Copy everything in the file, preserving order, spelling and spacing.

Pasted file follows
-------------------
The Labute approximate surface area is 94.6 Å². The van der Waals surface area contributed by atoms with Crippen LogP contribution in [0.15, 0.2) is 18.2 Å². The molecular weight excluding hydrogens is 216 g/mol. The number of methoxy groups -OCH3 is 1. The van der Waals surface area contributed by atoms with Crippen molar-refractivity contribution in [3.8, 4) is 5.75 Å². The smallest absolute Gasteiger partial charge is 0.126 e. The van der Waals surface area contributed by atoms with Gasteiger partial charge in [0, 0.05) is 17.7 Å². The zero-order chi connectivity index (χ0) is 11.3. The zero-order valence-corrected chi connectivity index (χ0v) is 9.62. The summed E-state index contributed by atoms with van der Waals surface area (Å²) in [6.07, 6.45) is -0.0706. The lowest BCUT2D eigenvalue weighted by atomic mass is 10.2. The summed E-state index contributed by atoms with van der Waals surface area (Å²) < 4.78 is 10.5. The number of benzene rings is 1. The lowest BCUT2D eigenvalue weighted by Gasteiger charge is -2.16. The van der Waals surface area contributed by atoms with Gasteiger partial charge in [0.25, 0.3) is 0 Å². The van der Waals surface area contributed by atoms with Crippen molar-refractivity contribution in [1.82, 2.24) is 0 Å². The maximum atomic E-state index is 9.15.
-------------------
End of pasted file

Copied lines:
The Labute approximate surface area is 94.6 Å². The van der Waals surface area contributed by atoms with Crippen LogP contribution in [0.15, 0.2) is 18.2 Å². The molecular weight excluding hydrogens is 216 g/mol. The number of methoxy groups -OCH3 is 1. The van der Waals surface area contributed by atoms with Crippen molar-refractivity contribution in [3.8, 4) is 5.75 Å². The smallest absolute Gasteiger partial charge is 0.126 e. The van der Waals surface area contributed by atoms with Gasteiger partial charge in [0, 0.05) is 17.7 Å². The zero-order chi connectivity index (χ0) is 11.3. The zero-order valence-corrected chi connectivity index (χ0v) is 9.62. The summed E-state index contributed by atoms with van der Waals surface area (Å²) in [6.07, 6.45) is -0.0706. The lowest BCUT2D eigenvalue weighted by atomic mass is 10.2. The summed E-state index contributed by atoms with van der Waals surface area (Å²) < 4.78 is 10.5. The number of benzene rings is 1. The lowest BCUT2D eigenvalue weighted by Gasteiger charge is -2.16. The van der Waals surface area contributed by atoms with Gasteiger partial charge in [0.25, 0.3) is 0 Å². The van der Waals surface area contributed by atoms with Crippen molar-refractivity contribution in [1.82, 2.24) is 0 Å². The maximum atomic E-state index is 9.15.